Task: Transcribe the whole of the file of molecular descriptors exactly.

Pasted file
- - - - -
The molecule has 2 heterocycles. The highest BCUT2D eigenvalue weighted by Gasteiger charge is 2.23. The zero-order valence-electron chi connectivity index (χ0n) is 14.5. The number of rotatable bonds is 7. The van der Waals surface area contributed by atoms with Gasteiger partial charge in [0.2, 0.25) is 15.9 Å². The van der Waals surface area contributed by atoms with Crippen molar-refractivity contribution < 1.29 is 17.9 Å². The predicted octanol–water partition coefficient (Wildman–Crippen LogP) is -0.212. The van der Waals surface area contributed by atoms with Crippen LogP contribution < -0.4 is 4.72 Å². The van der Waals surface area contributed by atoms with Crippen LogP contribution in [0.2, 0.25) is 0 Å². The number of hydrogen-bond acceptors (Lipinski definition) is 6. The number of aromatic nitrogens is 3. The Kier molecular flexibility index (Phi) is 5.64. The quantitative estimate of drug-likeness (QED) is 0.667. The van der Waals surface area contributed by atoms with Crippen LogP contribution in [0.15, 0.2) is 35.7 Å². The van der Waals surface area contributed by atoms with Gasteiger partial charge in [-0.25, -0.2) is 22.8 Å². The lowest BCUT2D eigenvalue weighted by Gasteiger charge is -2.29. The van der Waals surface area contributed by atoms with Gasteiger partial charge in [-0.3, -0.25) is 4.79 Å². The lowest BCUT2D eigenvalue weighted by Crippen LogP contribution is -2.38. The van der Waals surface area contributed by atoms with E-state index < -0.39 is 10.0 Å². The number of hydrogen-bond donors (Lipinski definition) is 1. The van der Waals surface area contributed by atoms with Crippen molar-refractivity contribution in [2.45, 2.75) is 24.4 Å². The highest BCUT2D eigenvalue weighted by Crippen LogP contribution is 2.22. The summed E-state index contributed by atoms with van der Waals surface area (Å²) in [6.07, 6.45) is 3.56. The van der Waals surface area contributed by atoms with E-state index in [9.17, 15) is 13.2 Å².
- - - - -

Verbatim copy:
The molecule has 2 heterocycles. The highest BCUT2D eigenvalue weighted by Gasteiger charge is 2.23. The zero-order valence-electron chi connectivity index (χ0n) is 14.5. The number of rotatable bonds is 7. The van der Waals surface area contributed by atoms with Gasteiger partial charge in [0.2, 0.25) is 15.9 Å². The van der Waals surface area contributed by atoms with Crippen molar-refractivity contribution < 1.29 is 17.9 Å². The predicted octanol–water partition coefficient (Wildman–Crippen LogP) is -0.212. The van der Waals surface area contributed by atoms with Crippen LogP contribution < -0.4 is 4.72 Å². The van der Waals surface area contributed by atoms with Crippen LogP contribution in [0.2, 0.25) is 0 Å². The number of hydrogen-bond acceptors (Lipinski definition) is 6. The number of aromatic nitrogens is 3. The Kier molecular flexibility index (Phi) is 5.64. The quantitative estimate of drug-likeness (QED) is 0.667. The van der Waals surface area contributed by atoms with Crippen LogP contribution in [0.15, 0.2) is 35.7 Å². The van der Waals surface area contributed by atoms with Gasteiger partial charge in [-0.25, -0.2) is 22.8 Å². The lowest BCUT2D eigenvalue weighted by Gasteiger charge is -2.29. The van der Waals surface area contributed by atoms with Gasteiger partial charge in [-0.3, -0.25) is 4.79 Å². The lowest BCUT2D eigenvalue weighted by Crippen LogP contribution is -2.38. The van der Waals surface area contributed by atoms with E-state index < -0.39 is 10.0 Å². The number of hydrogen-bond donors (Lipinski definition) is 1. The van der Waals surface area contributed by atoms with Crippen molar-refractivity contribution in [2.45, 2.75) is 24.4 Å². The highest BCUT2D eigenvalue weighted by Crippen LogP contribution is 2.22. The summed E-state index contributed by atoms with van der Waals surface area (Å²) in [6.07, 6.45) is 3.56. The van der Waals surface area contributed by atoms with E-state index in [9.17, 15) is 13.2 Å².